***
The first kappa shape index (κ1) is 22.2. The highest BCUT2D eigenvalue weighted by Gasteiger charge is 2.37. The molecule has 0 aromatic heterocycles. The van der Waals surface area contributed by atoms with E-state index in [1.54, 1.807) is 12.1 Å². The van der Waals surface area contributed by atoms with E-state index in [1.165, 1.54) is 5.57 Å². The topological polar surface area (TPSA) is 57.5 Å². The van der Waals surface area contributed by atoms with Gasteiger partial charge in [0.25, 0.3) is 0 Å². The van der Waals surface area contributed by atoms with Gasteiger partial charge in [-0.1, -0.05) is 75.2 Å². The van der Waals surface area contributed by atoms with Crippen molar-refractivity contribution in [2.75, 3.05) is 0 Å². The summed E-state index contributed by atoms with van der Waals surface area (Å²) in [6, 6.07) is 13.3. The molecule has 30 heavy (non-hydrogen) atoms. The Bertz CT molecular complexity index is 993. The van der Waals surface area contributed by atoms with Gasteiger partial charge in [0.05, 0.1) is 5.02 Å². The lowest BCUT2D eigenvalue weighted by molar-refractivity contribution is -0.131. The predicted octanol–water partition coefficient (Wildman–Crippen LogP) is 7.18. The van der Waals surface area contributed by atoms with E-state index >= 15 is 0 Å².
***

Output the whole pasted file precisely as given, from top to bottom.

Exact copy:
The first kappa shape index (κ1) is 22.2. The highest BCUT2D eigenvalue weighted by Gasteiger charge is 2.37. The molecule has 0 aromatic heterocycles. The van der Waals surface area contributed by atoms with E-state index in [1.54, 1.807) is 12.1 Å². The van der Waals surface area contributed by atoms with E-state index in [1.165, 1.54) is 5.57 Å². The topological polar surface area (TPSA) is 57.5 Å². The van der Waals surface area contributed by atoms with Gasteiger partial charge in [0.25, 0.3) is 0 Å². The van der Waals surface area contributed by atoms with Gasteiger partial charge in [-0.1, -0.05) is 75.2 Å². The van der Waals surface area contributed by atoms with Crippen molar-refractivity contribution in [2.75, 3.05) is 0 Å². The summed E-state index contributed by atoms with van der Waals surface area (Å²) in [6, 6.07) is 13.3. The molecule has 30 heavy (non-hydrogen) atoms. The Bertz CT molecular complexity index is 993. The van der Waals surface area contributed by atoms with Gasteiger partial charge in [0.05, 0.1) is 5.02 Å². The lowest BCUT2D eigenvalue weighted by molar-refractivity contribution is -0.131. The predicted octanol–water partition coefficient (Wildman–Crippen LogP) is 7.18. The van der Waals surface area contributed by atoms with E-state index >= 15 is 0 Å².